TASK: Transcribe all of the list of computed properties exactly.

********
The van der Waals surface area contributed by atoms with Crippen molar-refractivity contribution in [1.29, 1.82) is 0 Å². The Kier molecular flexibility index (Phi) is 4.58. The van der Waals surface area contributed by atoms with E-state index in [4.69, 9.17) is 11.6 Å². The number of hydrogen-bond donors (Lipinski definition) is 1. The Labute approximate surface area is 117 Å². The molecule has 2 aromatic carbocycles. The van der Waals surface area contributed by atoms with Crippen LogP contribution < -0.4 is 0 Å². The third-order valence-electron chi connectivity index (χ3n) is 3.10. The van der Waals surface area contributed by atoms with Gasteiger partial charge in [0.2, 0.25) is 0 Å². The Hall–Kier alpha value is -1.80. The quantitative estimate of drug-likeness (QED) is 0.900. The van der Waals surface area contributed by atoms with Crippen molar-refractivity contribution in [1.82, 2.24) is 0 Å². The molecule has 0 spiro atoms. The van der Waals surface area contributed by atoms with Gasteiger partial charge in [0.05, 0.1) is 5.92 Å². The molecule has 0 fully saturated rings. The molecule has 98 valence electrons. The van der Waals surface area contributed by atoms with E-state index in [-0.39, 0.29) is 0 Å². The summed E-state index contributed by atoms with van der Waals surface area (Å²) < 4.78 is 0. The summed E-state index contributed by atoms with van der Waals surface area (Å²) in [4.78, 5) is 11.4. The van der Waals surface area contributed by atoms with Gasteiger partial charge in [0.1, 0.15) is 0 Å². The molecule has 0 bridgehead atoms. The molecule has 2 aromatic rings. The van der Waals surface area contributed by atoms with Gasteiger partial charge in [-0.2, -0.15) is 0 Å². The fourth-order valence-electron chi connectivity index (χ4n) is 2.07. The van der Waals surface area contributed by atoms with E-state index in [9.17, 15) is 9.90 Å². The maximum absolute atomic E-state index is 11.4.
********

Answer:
The van der Waals surface area contributed by atoms with Crippen molar-refractivity contribution in [1.29, 1.82) is 0 Å². The Kier molecular flexibility index (Phi) is 4.58. The van der Waals surface area contributed by atoms with E-state index in [4.69, 9.17) is 11.6 Å². The number of hydrogen-bond donors (Lipinski definition) is 1. The Labute approximate surface area is 117 Å². The molecule has 2 aromatic carbocycles. The van der Waals surface area contributed by atoms with Crippen LogP contribution < -0.4 is 0 Å². The third-order valence-electron chi connectivity index (χ3n) is 3.10. The van der Waals surface area contributed by atoms with Gasteiger partial charge in [0.2, 0.25) is 0 Å². The Hall–Kier alpha value is -1.80. The quantitative estimate of drug-likeness (QED) is 0.900. The van der Waals surface area contributed by atoms with Crippen molar-refractivity contribution in [1.82, 2.24) is 0 Å². The molecule has 0 spiro atoms. The van der Waals surface area contributed by atoms with Gasteiger partial charge in [0.05, 0.1) is 5.92 Å². The molecule has 0 fully saturated rings. The molecule has 98 valence electrons. The van der Waals surface area contributed by atoms with E-state index in [-0.39, 0.29) is 0 Å². The summed E-state index contributed by atoms with van der Waals surface area (Å²) < 4.78 is 0. The summed E-state index contributed by atoms with van der Waals surface area (Å²) in [4.78, 5) is 11.4. The van der Waals surface area contributed by atoms with Gasteiger partial charge in [0.1, 0.15) is 0 Å². The molecule has 0 bridgehead atoms. The molecule has 2 aromatic rings. The van der Waals surface area contributed by atoms with Gasteiger partial charge in [-0.2, -0.15) is 0 Å². The fourth-order valence-electron chi connectivity index (χ4n) is 2.07. The van der Waals surface area contributed by atoms with E-state index in [9.17, 15) is 9.90 Å². The maximum absolute atomic E-state index is 11.4.